Something that quietly becomes clear in Nancy Hiller’s newest book of essays (“Shop Tails,” now shipping) is a subtle underlying theme of worth. “Blue-collar” vs. “white.” Grades earned, degrees obtained and at which institution. Worth in the eye of friend, teacher, sibling, parent, boss, client, beholder. Critique. The worth of a commission. Representation in a shop. The worth of a stray. Staying, leaving and their reflection of your worth to self and others. The worth not of a house, but of a home. The worth of pets, even when problematic, and love, and life. The worth of good pudding. Self-worth.
“What I wanted, for 50 years, was to prove that people were wrong about me, to exceed their low expectations. When people mentally translated my work as a furniture maker to “She makes ‘furniture’ out of pallets or fruit crates and decorates her work with cut-outs of ducks and bunnies – you know, because that’s what women like,” I would show them my take on an Edwardian hallstand with a perfectly fitted door and drawer and a cornice of compound bevels. Anyone who assumed that, as a tradesperson, I would be less intellectually curious and articulate than someone who works in an office (any kind of office would do; this is a matter of longstanding prejudice against “manual” and “blue-collar” workers) would have to square that assumption with a growing body of published essays and books in which I brought my academic training in classical languages, history and ethics to bear on the social and economic significance of commonplace things such as kitchen furnishings. I did my best to illustrate the ways in which a house, typically thought of as “property,” could fulfill many of the roles we usually associate with a human partner. In response to the critics who might deride my ways of putting cabinets together, I would point out that there really are as many ways to build a cabinet as there are cabinetmakers, not to mention that the cabinets I build, however simple their construction, are far stronger than most that are commercially made.”
Last week one of my twin 11-year-old boys was outside when our dog, Io, found a squirrel, already hurt and hiding in a bush. He pulled it out proudly, carrying it by its tail. My son yelled at him to drop it. On its side, its big beautiful brown eye stared at us while it breathed ever-shallower breaths. My other son appeared, and we gathered a box and a towel. One boy bit his tongue, the other was indignant: “We can’t save him. It won’t work.” Two defense mechanisms that failed to stop silent tears. I thought, It is OK to be 11 and soft while simultaneously thinking how best to end a small animal’s life in order to end its palpable pain, knowing I couldn’t possibly actually do it. (The squirrel died on its own shortly after.)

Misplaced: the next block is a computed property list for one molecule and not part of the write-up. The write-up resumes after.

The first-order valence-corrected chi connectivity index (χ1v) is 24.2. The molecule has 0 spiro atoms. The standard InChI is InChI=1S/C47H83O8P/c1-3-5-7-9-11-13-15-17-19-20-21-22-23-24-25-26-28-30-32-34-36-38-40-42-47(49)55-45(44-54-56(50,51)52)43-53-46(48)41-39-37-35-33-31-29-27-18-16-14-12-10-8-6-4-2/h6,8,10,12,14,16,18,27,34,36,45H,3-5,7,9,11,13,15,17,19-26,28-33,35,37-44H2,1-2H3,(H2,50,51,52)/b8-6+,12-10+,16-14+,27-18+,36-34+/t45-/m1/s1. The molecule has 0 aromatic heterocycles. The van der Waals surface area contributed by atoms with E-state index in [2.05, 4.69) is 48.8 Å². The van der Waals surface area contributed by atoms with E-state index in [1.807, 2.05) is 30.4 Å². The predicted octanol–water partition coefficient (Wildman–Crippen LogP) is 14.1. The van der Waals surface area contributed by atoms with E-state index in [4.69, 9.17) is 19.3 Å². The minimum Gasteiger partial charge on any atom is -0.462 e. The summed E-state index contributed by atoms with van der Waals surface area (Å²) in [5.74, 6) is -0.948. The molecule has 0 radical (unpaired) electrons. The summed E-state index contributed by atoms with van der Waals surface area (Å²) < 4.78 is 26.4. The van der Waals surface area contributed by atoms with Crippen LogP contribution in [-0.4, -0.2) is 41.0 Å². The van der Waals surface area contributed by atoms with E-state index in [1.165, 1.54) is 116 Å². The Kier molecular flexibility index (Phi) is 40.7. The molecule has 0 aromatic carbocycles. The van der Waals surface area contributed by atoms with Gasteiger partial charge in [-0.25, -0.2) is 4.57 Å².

I share this story because my sons’ recognition of the squirrel’s worth in that moment reminded me of something Nancy wrote to me, the day before this incident:
“Every time I think about ‘Shop Tails’ I am filled with delight at the thought that the stories of these animals, some of them strays, some wild, others abandoned to the shelter, get to be commemorated in a book – a beautifully produced hardbound book, with pictures. There’s something about this that I still don’t even quite grasp. It’s the opposite of the usual publishing world, where Important People are the only ones who get remembered or have their stories told. (Yes, thankfully that has been changing over the past 40 years, but I still see a distressingly overwhelming hangover from the middle of the 20th century and before.) There’s something wondrous about this noticing of the rejected and otherwise-un-notable, especially those who had short lives. And of course I’m aware that there’s a vast genre of books about animals, this one is by no means alone, etc. But still! Little Alfie with his explosive digestive problems and impossible William, pathologically jealous Henny, champion-of-gratefulness/gimp-boy Joey, the turkey vulture by the side of the road, and ‘Henry’ the mourning dove, all get their day, as do others. It’s a kind of triumph. Yeah, these stories are written from my perspective, not the animals’, but that’s a limitation we have to live with.”
There’s a shift taking place in the woodworking community, where more people than ever before are getting to see their worth in more welcoming environments Among them The Chairmaker’s Toolbox, a slew of Instagram feeds that show work by members of populations that have long been underrepresented by the majority of woodworking populations, the proliferation of scholarships for classes at woodworking schools that are now available to members of underrepresented populations and the “Gallery” in Fine Woodworking magazine.
It took Nancy more than half a century to come to terms with her own worth, both in the shop and out. In doing so, she has acknowledged the danger of being too dependent on outside forces – of people who express their approval, just as much as those who express their opposition. Consider the consequences this can have on representation in community, in craft – even in the personal work you do, in the choices you make about the tools you buy or the pieces you make. They’re huge.
“It suddenly felt deeply exhausting,” she writes. “I let my awareness of that exhaustion sink in. Whatever might happen with the course of my cancer, I was not going back to my old ways of living.”
This book is a celebration of not just the “otherwise un-notable,” but also of the notable who are just beginning to realize their worth. And in that, I imagine Nancy’s not alone.
— Kara Gebhart Uhl